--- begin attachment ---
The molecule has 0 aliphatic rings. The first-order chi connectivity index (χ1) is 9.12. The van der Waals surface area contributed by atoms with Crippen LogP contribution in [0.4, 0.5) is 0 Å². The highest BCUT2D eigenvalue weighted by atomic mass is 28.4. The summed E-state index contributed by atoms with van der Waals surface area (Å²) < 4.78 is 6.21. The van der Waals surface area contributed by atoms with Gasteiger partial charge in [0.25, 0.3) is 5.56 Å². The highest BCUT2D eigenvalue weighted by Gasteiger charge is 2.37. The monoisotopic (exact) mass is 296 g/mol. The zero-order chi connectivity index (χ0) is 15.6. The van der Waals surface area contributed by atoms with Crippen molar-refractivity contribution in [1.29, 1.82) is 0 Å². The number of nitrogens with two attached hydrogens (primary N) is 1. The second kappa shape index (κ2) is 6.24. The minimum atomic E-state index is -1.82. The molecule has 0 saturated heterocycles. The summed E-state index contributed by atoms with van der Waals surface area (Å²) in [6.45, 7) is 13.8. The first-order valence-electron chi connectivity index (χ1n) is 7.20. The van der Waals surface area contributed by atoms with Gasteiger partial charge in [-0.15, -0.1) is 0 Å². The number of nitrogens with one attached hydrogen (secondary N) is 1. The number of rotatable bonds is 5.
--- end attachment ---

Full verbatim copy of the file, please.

The molecule has 0 aliphatic rings. The first-order chi connectivity index (χ1) is 9.12. The van der Waals surface area contributed by atoms with Crippen LogP contribution in [0.4, 0.5) is 0 Å². The highest BCUT2D eigenvalue weighted by atomic mass is 28.4. The summed E-state index contributed by atoms with van der Waals surface area (Å²) < 4.78 is 6.21. The van der Waals surface area contributed by atoms with Gasteiger partial charge in [0.25, 0.3) is 5.56 Å². The highest BCUT2D eigenvalue weighted by Gasteiger charge is 2.37. The monoisotopic (exact) mass is 296 g/mol. The zero-order chi connectivity index (χ0) is 15.6. The van der Waals surface area contributed by atoms with Crippen molar-refractivity contribution in [1.29, 1.82) is 0 Å². The number of nitrogens with two attached hydrogens (primary N) is 1. The second kappa shape index (κ2) is 6.24. The minimum atomic E-state index is -1.82. The molecule has 0 saturated heterocycles. The summed E-state index contributed by atoms with van der Waals surface area (Å²) in [6.45, 7) is 13.8. The first-order valence-electron chi connectivity index (χ1n) is 7.20. The van der Waals surface area contributed by atoms with Gasteiger partial charge in [-0.15, -0.1) is 0 Å². The number of nitrogens with one attached hydrogen (secondary N) is 1. The number of rotatable bonds is 5.